Everybody knows America’s Honda Civic isn’t the same one Europe and other markets get. It’s different, see, and that’s probably what will keep the insane 2016 Civic Type R out of our hands. But the days of cars unique to different markets is largely over; we’re in the era of the world car now, and that may be a good thing for Americans who want a Civic hatchback again.

Japan’s Nikkei reports that Honda is retooling its European operations in the wake of a recovering market there that has largely left them and other Japanese automakers in the dust. Europe will get the HR-V subcompact from Mexico and the Fit, which they call the Jazz, from Japan.

Where does that leave the plant in Swindon, England that makes their Civic? Here’s what the Nikkei says:

That will leave Honda’s sole European plant with even more idle machinery. So the facility will be used to manufacture a five-door version of the Civic for export to North America starting as early as the summer of 2016. Annual output is projected at 30,000 to 40,000 units.

The factory in Swindon can roll out 250,000 cars a year, but of its two lines, one with a capacity of 100,000 vehicles has been idle since the spring of 2014 because of slumping sales. Building the Civic hatchback for North America will boost the plant’s operating rate.

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I know 30,000 to 40,000 units annually sounds like a lot, but it’s a relatively small amount for the Honda Civic — Honda moves about 20,000 to 30,000 of them per month in the U.S. But it would give them something to compete against the Ford Focus and Mazda3 hatchbacks.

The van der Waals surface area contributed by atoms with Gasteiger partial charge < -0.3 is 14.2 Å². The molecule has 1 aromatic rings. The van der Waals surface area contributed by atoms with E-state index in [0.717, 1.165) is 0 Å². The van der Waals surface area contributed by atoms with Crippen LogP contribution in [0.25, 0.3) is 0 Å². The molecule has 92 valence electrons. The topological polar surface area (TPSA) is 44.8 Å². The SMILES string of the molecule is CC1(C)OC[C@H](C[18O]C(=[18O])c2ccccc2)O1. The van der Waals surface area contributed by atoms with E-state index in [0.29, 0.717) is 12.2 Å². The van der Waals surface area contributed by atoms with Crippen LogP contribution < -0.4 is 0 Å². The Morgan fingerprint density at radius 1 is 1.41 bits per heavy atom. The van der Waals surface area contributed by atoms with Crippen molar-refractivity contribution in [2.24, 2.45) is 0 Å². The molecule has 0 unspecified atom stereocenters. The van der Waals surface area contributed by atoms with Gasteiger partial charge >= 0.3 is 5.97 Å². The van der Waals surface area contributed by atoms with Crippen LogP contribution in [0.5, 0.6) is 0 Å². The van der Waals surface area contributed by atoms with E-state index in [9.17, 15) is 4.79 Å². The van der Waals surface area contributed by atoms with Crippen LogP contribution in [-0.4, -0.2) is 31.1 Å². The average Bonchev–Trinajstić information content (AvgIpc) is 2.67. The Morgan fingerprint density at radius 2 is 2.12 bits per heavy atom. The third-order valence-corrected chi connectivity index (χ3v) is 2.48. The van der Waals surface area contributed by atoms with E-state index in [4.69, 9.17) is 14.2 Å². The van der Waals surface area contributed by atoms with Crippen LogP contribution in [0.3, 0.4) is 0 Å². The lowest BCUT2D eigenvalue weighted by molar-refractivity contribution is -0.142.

The current European Civic hatchback has been around a few years now but it isn’t built to U.S. specs, so Honda could federalize it, but as Car and Driver notes a more likely scenario is that this hatchback will be the next-generation Civic instead. Rumor has it that car will be a global product, much like the Focus, which again makes a lot more sense.

A Civic hatch would be nice here, but where does this leave the new 310 horsepower Type R? No word yet, but if the base car is finally U.S. spec, I’d say our chances of getting it just got a hell of a lot better. The 2.0-liter turbo VTEC four in that car is a brand-new engine, so it stands to reason it would carry over into the next Civic Type R, maybe with some tweaks.

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I like where this is going. Let’s hope this scenario becomes a reality. America deserves a decent Civic, and the Type R.


Contact the author at patrick@jalopnik.com.